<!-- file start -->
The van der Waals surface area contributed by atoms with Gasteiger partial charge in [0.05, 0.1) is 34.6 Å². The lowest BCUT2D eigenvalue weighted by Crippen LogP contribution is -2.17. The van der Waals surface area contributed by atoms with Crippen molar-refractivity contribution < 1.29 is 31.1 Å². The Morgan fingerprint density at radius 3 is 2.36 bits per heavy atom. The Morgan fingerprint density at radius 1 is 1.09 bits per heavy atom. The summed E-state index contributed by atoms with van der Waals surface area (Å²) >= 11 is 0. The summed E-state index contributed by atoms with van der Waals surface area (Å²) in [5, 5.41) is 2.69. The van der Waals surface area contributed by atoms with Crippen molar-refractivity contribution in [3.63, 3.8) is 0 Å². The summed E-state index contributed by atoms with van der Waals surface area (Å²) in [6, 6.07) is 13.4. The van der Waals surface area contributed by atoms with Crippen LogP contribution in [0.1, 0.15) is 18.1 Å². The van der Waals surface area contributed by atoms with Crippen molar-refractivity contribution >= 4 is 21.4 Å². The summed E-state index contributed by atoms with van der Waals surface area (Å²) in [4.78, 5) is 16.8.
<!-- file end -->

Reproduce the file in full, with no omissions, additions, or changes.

The van der Waals surface area contributed by atoms with Gasteiger partial charge in [0.05, 0.1) is 34.6 Å². The lowest BCUT2D eigenvalue weighted by Crippen LogP contribution is -2.17. The van der Waals surface area contributed by atoms with Crippen molar-refractivity contribution < 1.29 is 31.1 Å². The Morgan fingerprint density at radius 3 is 2.36 bits per heavy atom. The Morgan fingerprint density at radius 1 is 1.09 bits per heavy atom. The summed E-state index contributed by atoms with van der Waals surface area (Å²) >= 11 is 0. The summed E-state index contributed by atoms with van der Waals surface area (Å²) in [5, 5.41) is 2.69. The van der Waals surface area contributed by atoms with Crippen molar-refractivity contribution in [3.63, 3.8) is 0 Å². The summed E-state index contributed by atoms with van der Waals surface area (Å²) in [6, 6.07) is 13.4. The van der Waals surface area contributed by atoms with Crippen LogP contribution in [0.1, 0.15) is 18.1 Å². The van der Waals surface area contributed by atoms with Crippen molar-refractivity contribution >= 4 is 21.4 Å². The summed E-state index contributed by atoms with van der Waals surface area (Å²) in [4.78, 5) is 16.8.